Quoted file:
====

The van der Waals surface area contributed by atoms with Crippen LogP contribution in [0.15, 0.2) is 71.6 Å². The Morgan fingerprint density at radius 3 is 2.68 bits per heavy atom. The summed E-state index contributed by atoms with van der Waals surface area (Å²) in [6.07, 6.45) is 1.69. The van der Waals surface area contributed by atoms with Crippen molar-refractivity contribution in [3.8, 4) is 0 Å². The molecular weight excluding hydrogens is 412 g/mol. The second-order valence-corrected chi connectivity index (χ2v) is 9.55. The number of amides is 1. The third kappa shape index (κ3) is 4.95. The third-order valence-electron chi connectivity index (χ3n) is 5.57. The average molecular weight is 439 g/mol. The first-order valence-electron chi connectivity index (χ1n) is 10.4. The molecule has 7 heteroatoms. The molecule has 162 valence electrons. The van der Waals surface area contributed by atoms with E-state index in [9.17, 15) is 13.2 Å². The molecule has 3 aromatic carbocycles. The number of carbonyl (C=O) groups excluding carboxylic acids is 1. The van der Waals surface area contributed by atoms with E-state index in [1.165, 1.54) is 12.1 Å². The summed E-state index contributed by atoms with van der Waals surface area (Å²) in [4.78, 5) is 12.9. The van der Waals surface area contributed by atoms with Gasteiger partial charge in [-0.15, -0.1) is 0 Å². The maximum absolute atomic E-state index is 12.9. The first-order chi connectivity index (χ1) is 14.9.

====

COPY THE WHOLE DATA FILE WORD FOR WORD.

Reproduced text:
The van der Waals surface area contributed by atoms with Crippen LogP contribution in [0.15, 0.2) is 71.6 Å². The Morgan fingerprint density at radius 3 is 2.68 bits per heavy atom. The summed E-state index contributed by atoms with van der Waals surface area (Å²) in [6.07, 6.45) is 1.69. The van der Waals surface area contributed by atoms with Crippen molar-refractivity contribution in [3.8, 4) is 0 Å². The molecular weight excluding hydrogens is 412 g/mol. The second-order valence-corrected chi connectivity index (χ2v) is 9.55. The number of amides is 1. The third kappa shape index (κ3) is 4.95. The third-order valence-electron chi connectivity index (χ3n) is 5.57. The average molecular weight is 439 g/mol. The first-order valence-electron chi connectivity index (χ1n) is 10.4. The molecule has 7 heteroatoms. The molecule has 162 valence electrons. The van der Waals surface area contributed by atoms with E-state index in [9.17, 15) is 13.2 Å². The molecule has 3 aromatic carbocycles. The number of carbonyl (C=O) groups excluding carboxylic acids is 1. The van der Waals surface area contributed by atoms with E-state index in [1.165, 1.54) is 12.1 Å². The summed E-state index contributed by atoms with van der Waals surface area (Å²) in [4.78, 5) is 12.9. The van der Waals surface area contributed by atoms with Gasteiger partial charge in [-0.15, -0.1) is 0 Å². The maximum absolute atomic E-state index is 12.9. The first-order chi connectivity index (χ1) is 14.9.